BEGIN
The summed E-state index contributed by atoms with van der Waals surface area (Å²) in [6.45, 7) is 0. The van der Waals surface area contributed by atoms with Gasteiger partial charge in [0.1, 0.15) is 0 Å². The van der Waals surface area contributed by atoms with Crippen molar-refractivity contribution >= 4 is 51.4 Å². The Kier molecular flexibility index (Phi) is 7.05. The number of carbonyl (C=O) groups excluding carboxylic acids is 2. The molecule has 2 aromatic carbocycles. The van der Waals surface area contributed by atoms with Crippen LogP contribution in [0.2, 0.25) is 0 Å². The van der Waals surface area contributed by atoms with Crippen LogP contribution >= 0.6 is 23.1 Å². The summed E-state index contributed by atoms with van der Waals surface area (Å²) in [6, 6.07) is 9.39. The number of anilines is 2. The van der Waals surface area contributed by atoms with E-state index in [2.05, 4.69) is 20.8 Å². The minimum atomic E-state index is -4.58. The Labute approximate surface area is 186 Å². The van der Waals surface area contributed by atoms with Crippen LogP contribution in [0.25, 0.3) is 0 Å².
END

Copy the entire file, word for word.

The summed E-state index contributed by atoms with van der Waals surface area (Å²) in [6.45, 7) is 0. The van der Waals surface area contributed by atoms with Gasteiger partial charge in [0.1, 0.15) is 0 Å². The van der Waals surface area contributed by atoms with Crippen molar-refractivity contribution >= 4 is 51.4 Å². The Kier molecular flexibility index (Phi) is 7.05. The number of carbonyl (C=O) groups excluding carboxylic acids is 2. The molecule has 2 aromatic carbocycles. The van der Waals surface area contributed by atoms with Crippen LogP contribution in [0.2, 0.25) is 0 Å². The van der Waals surface area contributed by atoms with Crippen LogP contribution >= 0.6 is 23.1 Å². The summed E-state index contributed by atoms with van der Waals surface area (Å²) in [6, 6.07) is 9.39. The number of anilines is 2. The van der Waals surface area contributed by atoms with E-state index in [2.05, 4.69) is 20.8 Å². The minimum atomic E-state index is -4.58. The Labute approximate surface area is 186 Å². The van der Waals surface area contributed by atoms with Crippen LogP contribution in [0.25, 0.3) is 0 Å².